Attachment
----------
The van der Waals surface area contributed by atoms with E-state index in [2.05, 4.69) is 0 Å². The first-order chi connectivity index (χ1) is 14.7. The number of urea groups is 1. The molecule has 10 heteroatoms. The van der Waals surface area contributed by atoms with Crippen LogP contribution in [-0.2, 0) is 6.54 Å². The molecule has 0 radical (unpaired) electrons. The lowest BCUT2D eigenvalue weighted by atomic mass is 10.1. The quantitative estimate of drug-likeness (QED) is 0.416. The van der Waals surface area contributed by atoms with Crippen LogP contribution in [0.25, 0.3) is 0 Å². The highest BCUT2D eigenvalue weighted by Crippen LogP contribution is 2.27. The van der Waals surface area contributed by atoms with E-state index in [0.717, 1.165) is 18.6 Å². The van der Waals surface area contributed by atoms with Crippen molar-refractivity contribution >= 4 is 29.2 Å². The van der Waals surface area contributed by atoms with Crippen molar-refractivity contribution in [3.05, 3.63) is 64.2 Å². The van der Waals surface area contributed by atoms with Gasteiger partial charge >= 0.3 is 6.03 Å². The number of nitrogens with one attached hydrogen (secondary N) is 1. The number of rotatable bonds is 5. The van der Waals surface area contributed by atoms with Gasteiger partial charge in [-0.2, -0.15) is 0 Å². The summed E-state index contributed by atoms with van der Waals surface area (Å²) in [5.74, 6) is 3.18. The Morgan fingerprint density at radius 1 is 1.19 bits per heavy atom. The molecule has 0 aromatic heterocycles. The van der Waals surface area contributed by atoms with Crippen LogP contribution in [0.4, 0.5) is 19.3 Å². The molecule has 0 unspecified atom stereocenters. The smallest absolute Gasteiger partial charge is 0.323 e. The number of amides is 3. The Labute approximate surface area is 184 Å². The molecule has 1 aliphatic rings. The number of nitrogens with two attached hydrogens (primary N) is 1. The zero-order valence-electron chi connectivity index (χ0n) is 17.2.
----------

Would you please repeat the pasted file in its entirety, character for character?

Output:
The van der Waals surface area contributed by atoms with E-state index in [2.05, 4.69) is 0 Å². The first-order chi connectivity index (χ1) is 14.7. The number of urea groups is 1. The molecule has 10 heteroatoms. The van der Waals surface area contributed by atoms with Crippen LogP contribution in [-0.2, 0) is 6.54 Å². The molecule has 0 radical (unpaired) electrons. The lowest BCUT2D eigenvalue weighted by atomic mass is 10.1. The quantitative estimate of drug-likeness (QED) is 0.416. The van der Waals surface area contributed by atoms with Crippen LogP contribution in [0.25, 0.3) is 0 Å². The highest BCUT2D eigenvalue weighted by Crippen LogP contribution is 2.27. The van der Waals surface area contributed by atoms with E-state index in [0.717, 1.165) is 18.6 Å². The van der Waals surface area contributed by atoms with Crippen molar-refractivity contribution >= 4 is 29.2 Å². The van der Waals surface area contributed by atoms with Crippen molar-refractivity contribution in [3.05, 3.63) is 64.2 Å². The van der Waals surface area contributed by atoms with Gasteiger partial charge >= 0.3 is 6.03 Å². The number of nitrogens with one attached hydrogen (secondary N) is 1. The number of rotatable bonds is 5. The van der Waals surface area contributed by atoms with Gasteiger partial charge in [-0.2, -0.15) is 0 Å². The summed E-state index contributed by atoms with van der Waals surface area (Å²) in [5.74, 6) is 3.18. The Morgan fingerprint density at radius 1 is 1.19 bits per heavy atom. The molecule has 0 aromatic heterocycles. The van der Waals surface area contributed by atoms with Crippen LogP contribution in [0.4, 0.5) is 19.3 Å². The molecule has 0 unspecified atom stereocenters. The smallest absolute Gasteiger partial charge is 0.323 e. The number of amides is 3. The Labute approximate surface area is 184 Å². The molecule has 1 aliphatic rings. The number of nitrogens with two attached hydrogens (primary N) is 1. The zero-order valence-electron chi connectivity index (χ0n) is 17.2.